HIGH POT CONSUMPTION INCREASES PSYCHOSIS RATES
CHRISTCHURCH, New Zealand -- Smoking marijuana almost doubles the risk of psychotic mental illness such as schizophrenia, according to recently completed New Zealand research.
The researchers analysed information from 1,055 people born in 1977 who took part in a public health investigation which followed their fortunes over 25 years.
At ages 18, 21 and 25, participants in the Christchurch Health and Development Study were asked about marijuana use.
They were at the same time also assessed on various aspects of their mental health.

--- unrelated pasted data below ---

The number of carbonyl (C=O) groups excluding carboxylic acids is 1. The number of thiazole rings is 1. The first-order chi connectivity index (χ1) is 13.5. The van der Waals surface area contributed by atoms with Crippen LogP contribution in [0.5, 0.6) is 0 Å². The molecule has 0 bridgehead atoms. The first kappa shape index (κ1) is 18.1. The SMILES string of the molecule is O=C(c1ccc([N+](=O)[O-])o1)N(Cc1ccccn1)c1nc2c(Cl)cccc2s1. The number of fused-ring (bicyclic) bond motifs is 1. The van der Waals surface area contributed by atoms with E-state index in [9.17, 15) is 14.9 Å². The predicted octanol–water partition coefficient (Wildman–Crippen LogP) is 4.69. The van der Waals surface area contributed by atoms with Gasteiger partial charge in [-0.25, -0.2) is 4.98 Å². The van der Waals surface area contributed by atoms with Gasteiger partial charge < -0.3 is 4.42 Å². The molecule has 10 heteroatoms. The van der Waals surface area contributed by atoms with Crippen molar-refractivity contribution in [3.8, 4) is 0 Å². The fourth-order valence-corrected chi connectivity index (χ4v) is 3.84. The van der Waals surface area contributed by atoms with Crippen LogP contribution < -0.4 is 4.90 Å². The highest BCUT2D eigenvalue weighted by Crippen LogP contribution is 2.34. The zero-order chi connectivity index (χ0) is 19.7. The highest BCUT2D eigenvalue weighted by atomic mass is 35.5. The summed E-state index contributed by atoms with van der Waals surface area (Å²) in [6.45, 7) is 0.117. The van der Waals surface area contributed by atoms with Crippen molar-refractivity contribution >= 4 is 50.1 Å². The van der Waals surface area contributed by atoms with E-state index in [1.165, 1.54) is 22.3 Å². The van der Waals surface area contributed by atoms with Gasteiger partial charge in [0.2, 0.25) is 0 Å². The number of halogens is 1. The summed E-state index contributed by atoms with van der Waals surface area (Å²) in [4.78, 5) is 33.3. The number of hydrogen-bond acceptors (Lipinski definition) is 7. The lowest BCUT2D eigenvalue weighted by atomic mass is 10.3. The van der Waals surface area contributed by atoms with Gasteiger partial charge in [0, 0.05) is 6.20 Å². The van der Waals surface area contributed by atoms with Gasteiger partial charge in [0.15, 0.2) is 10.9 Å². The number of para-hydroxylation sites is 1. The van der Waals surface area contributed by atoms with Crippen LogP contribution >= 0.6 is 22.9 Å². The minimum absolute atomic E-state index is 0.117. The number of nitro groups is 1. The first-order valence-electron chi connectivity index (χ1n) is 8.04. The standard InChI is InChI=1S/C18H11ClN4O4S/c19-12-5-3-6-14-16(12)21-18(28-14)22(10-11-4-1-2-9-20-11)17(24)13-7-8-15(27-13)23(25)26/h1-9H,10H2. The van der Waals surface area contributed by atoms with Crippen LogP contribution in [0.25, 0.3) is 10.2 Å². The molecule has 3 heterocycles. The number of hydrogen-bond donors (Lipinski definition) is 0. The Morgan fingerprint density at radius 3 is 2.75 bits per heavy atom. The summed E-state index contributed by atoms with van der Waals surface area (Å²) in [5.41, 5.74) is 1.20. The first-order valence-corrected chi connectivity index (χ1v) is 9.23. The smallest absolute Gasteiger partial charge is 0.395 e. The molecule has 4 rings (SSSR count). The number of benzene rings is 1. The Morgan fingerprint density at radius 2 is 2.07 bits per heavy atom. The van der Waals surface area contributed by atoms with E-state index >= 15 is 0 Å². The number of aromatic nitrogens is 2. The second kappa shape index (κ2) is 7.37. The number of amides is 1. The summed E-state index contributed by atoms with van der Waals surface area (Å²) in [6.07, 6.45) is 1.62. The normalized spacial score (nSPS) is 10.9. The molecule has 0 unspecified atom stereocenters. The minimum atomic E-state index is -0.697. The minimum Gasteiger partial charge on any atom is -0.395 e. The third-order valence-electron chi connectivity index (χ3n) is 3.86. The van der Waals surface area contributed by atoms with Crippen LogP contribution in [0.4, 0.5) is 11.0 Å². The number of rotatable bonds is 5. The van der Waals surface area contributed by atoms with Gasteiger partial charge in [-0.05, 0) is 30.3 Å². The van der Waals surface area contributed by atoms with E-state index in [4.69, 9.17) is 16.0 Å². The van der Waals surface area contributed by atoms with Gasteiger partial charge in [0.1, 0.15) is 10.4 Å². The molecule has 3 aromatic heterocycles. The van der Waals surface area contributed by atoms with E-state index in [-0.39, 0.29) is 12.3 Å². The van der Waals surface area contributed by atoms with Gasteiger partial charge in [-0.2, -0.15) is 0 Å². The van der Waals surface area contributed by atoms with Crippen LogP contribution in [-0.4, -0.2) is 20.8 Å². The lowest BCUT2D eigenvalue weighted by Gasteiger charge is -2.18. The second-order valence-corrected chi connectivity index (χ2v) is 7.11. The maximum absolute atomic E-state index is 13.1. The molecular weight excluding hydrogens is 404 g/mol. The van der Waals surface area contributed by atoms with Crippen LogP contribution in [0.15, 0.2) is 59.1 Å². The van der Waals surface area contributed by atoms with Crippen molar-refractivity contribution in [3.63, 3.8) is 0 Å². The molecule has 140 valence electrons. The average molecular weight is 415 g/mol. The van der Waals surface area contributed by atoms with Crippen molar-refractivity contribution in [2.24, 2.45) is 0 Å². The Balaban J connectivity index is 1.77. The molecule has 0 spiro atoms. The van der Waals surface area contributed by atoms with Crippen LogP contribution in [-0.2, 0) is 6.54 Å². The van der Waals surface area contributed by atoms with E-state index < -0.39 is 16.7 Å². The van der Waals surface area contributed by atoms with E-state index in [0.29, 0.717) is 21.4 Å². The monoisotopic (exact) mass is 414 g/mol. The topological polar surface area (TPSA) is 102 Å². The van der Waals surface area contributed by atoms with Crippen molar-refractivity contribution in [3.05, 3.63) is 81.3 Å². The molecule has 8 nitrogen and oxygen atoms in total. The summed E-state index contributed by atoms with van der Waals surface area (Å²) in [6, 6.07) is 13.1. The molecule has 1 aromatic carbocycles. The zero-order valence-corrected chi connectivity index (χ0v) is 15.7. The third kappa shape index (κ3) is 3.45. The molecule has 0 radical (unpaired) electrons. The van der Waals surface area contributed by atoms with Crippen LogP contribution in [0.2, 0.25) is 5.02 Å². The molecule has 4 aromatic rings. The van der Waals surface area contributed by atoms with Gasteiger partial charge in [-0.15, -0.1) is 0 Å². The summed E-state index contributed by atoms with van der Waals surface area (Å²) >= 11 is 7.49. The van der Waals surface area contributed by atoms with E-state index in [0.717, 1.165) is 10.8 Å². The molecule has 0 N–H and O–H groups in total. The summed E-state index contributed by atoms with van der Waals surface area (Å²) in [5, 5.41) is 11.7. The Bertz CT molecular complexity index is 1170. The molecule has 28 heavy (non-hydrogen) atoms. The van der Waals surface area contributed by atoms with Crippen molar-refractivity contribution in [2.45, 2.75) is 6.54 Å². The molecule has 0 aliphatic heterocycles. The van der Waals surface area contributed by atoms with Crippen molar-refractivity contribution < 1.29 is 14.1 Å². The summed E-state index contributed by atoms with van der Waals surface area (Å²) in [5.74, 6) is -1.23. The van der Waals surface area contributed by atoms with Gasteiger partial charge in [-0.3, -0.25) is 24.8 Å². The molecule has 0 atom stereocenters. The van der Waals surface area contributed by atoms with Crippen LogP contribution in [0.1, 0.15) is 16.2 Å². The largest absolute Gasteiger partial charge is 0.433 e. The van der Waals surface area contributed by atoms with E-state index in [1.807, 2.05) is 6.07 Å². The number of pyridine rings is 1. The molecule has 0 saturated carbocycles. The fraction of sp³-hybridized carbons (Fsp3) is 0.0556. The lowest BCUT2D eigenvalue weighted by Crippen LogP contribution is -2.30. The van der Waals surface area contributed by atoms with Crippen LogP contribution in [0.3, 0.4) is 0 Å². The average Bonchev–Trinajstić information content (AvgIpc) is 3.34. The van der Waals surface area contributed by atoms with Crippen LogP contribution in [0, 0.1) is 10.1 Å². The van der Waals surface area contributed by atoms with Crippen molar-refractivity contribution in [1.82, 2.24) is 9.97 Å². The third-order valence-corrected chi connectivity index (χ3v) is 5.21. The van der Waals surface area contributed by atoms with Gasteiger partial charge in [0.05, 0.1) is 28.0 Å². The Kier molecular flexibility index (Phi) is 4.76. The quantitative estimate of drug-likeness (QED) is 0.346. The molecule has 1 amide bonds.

The team from the Dunedin-based University of Otago--one of the country's most prestigious medical schools--used the data to determine whether high consumption of marijuana is related to increased rates of psychosis.
The researchers applied statistical models that took into account the possibility that, rather than the drug causing psychosis, mental illness encouraged a greater use of marijuana. They adjusted their results to account for factors such as family history, current mental disorders and illicit substance abuse.
Dr. David Fergusson, who led the study, reported in the journal Addiction:
"Even when all factors were taken into account, there was a clear increase in rates of psychotic symptoms after the start of regular use, with daily users of marijuana having rates that were more than 150% than those of non-users."